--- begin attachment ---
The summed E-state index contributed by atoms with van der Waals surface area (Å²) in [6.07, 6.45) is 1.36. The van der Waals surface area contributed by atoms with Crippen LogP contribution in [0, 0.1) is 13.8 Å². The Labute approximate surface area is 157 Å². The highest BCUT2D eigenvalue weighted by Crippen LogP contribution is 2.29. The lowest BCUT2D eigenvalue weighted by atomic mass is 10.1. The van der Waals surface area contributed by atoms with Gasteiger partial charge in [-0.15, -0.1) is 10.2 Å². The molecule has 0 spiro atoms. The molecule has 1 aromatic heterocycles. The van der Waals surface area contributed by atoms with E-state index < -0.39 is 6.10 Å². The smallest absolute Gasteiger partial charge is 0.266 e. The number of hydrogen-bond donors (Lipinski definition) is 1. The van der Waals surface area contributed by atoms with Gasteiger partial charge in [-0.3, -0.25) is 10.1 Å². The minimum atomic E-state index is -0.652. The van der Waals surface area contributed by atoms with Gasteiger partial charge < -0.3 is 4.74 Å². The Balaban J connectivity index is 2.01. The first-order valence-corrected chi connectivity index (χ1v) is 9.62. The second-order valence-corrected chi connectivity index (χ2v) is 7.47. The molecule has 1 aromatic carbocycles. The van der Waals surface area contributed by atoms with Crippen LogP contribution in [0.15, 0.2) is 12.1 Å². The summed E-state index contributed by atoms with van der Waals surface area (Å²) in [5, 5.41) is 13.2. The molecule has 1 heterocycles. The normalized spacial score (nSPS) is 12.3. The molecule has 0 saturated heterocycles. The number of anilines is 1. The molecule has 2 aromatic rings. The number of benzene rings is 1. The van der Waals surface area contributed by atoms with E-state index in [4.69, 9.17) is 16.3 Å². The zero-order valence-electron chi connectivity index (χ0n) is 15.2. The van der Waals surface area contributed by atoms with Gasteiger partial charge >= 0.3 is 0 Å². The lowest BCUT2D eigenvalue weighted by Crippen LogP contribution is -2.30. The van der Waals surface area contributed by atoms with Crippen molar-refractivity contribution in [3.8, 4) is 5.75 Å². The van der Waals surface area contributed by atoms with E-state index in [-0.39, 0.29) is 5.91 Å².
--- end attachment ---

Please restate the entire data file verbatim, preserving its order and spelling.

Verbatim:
The summed E-state index contributed by atoms with van der Waals surface area (Å²) in [6.07, 6.45) is 1.36. The van der Waals surface area contributed by atoms with Crippen LogP contribution in [0, 0.1) is 13.8 Å². The Labute approximate surface area is 157 Å². The highest BCUT2D eigenvalue weighted by Crippen LogP contribution is 2.29. The lowest BCUT2D eigenvalue weighted by atomic mass is 10.1. The van der Waals surface area contributed by atoms with Gasteiger partial charge in [-0.15, -0.1) is 10.2 Å². The molecule has 0 spiro atoms. The molecule has 1 aromatic heterocycles. The van der Waals surface area contributed by atoms with E-state index < -0.39 is 6.10 Å². The smallest absolute Gasteiger partial charge is 0.266 e. The number of hydrogen-bond donors (Lipinski definition) is 1. The van der Waals surface area contributed by atoms with Gasteiger partial charge in [-0.3, -0.25) is 10.1 Å². The minimum atomic E-state index is -0.652. The van der Waals surface area contributed by atoms with Gasteiger partial charge < -0.3 is 4.74 Å². The Balaban J connectivity index is 2.01. The first-order valence-corrected chi connectivity index (χ1v) is 9.62. The second-order valence-corrected chi connectivity index (χ2v) is 7.47. The molecule has 1 aromatic carbocycles. The van der Waals surface area contributed by atoms with Crippen LogP contribution in [0.15, 0.2) is 12.1 Å². The summed E-state index contributed by atoms with van der Waals surface area (Å²) in [5, 5.41) is 13.2. The molecule has 1 heterocycles. The normalized spacial score (nSPS) is 12.3. The molecule has 0 saturated heterocycles. The number of anilines is 1. The molecule has 2 aromatic rings. The number of benzene rings is 1. The van der Waals surface area contributed by atoms with E-state index in [4.69, 9.17) is 16.3 Å². The zero-order valence-electron chi connectivity index (χ0n) is 15.2. The van der Waals surface area contributed by atoms with Gasteiger partial charge >= 0.3 is 0 Å². The lowest BCUT2D eigenvalue weighted by Crippen LogP contribution is -2.30. The van der Waals surface area contributed by atoms with Crippen molar-refractivity contribution in [3.8, 4) is 5.75 Å². The van der Waals surface area contributed by atoms with E-state index in [-0.39, 0.29) is 5.91 Å².